Given an approximate starting point, you could use a simple algorithm that finds a local maxima closest to this point. Your fitting code may be doing that already (I wasn't sure whether you were using it successfully or not).

Here's some code that demonstrates simple peak finding from a user-given starting point:

```
#!/usr/bin/env python
from __future__ import division
import numpy as np
from matplotlib import pyplot as plt
# Sample data with two peaks: small one at t=0.4, large one at t=0.8
ts = np.arange(0, 1, 0.01)
xs = np.exp(-((ts-0.4)/0.1)**2) + 2*np.exp(-((ts-0.8)/0.1)**2)
# Say we have an approximate starting point of 0.35
start_point = 0.35
# Nearest index in "ts" to this starting point is...
start_index = np.argmin(np.abs(ts - start_point))
# Find the local maxima in our data by looking for a sign change in
# the first difference
# From http://stackoverflow.com/a/9667121/188535
maxes = (np.diff(np.sign(np.diff(xs))) < 0).nonzero()[0] + 1
# Find which of these peaks is closest to our starting point
index_of_peak = maxes[np.argmin(np.abs(maxes - start_index))]
print "Peak centre at: %.3f" % ts[index_of_peak]
# Quick plot showing the results: blue line is data, green dot is
# starting point, red dot is peak location
plt.plot(ts, xs, '-b')
plt.plot(ts[start_index], xs[start_index], 'og')
plt.plot(ts[index_of_peak], xs[index_of_peak], 'or')
plt.show()
```

This method will only work if the ascent up the peak is **perfectly smooth** from your starting point. If this needs to be more resilient to noise, I have not used it, but PyDSTool seems like it might help. This SciPy post details how to use it for detecting 1D peaks in a noisy data set.

So assume at this point you've found the centre of the peak. Now for the width: there are several methods you could use, but the easiest is probably the "full width at half maximum" (FWHM). Again, this is simple and therefore fragile. It will break for close double-peaks, or for noisy data.

The FWHM is exactly what its name suggests: you find the width of the peak were it's halfway to the maximum. Here's some code that does that (it just continues on from above):

```
# FWHM...
half_max = xs[index_of_peak]/2
# This finds where in the data we cross over the halfway point to our peak. Note
# that this is global, so we need an extra step to refine these results to find
# the closest crossovers to our peak.
# Same sign-change-in-first-diff technique as above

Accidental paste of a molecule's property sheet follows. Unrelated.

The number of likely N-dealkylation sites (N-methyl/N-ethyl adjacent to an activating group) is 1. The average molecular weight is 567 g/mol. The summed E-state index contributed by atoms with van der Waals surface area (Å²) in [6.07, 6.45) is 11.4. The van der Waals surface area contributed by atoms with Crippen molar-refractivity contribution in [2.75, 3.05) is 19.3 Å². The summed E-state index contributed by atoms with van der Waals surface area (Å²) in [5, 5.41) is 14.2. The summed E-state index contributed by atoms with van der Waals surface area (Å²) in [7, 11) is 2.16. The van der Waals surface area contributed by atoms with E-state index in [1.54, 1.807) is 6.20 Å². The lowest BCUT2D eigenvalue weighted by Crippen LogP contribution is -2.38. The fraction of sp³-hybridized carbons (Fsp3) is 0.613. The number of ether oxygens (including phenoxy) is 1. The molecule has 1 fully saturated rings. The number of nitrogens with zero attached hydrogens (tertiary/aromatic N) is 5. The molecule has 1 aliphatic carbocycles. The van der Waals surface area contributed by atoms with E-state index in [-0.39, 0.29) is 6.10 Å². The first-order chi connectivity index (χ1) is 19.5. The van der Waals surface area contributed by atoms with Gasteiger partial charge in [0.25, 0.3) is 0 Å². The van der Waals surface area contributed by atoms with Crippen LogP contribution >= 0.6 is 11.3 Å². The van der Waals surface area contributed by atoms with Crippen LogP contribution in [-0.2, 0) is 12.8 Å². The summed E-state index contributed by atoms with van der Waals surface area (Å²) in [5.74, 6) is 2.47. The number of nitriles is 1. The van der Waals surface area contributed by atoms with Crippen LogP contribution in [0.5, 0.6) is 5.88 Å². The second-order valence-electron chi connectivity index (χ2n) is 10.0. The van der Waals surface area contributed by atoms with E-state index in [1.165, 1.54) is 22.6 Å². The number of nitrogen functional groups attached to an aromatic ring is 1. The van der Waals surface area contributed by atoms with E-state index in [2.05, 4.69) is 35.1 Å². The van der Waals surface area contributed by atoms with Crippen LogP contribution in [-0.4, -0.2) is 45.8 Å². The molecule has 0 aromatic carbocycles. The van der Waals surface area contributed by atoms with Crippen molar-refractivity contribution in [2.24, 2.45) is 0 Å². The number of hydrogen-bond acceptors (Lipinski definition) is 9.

hm_left_indices = (np.diff(np.sign(np.diff(np.abs(xs[:index_of_peak] - half_max)))) > 0).nonzero()[0] + 1
# Add "index_of_peak" to result because we cut off the left side of the data!
hm_right_indices = (np.diff(np.sign(np.diff(np.abs(xs[index_of_peak:] - half_max)))) > 0).nonzero()[0] + 1 + index_of_peak
# Find closest half-max index to peak
hm_left_index = hm_left_indices[np.argmin(np.abs(hm_left_indices - index_of_peak))]
hm_right_index = hm_right_indices[np.argmin(np.abs(hm_right_indices - index_of_peak))]
# And the width is...
fwhm = ts[hm_right_index] - ts[hm_left_index]
print "Width: %.3f" % fwhm
# Plot to illustrate FWHM: blue line is data, red circle is peak, red line
# shows FWHM
plt.plot(ts, xs, '-b')
plt.plot(ts[index_of_peak], xs[index_of_peak], 'or')
plt.plot(
[ts[hm_left_index], ts[hm_right_index]],
[xs[hm_left_index], xs[hm_right_index]], '-r')
plt.show()
```

It doesn't have to be the full width at **half** maximum — as one commenter points out, you can try to figure out where your operators' normal threshold for peak detection is, and turn that into an algorithm for this step of the process.

A more robust way might be to fit a Gaussian curve (or your own model) to a subset of the data centred around the peak — say, from a local minima on one side to a local minima on the other — and use one of the parameters of that curve (eg. sigma) to calculate the width.

I realise this is a lot of code, but I've deliberately avoided factoring out the index-finding functions to "show my working" a bit more, and of course the plotting functions are there just to demonstrate.

Hopefully this gives you at least a good starting point to come up with something more suitable to your particular set.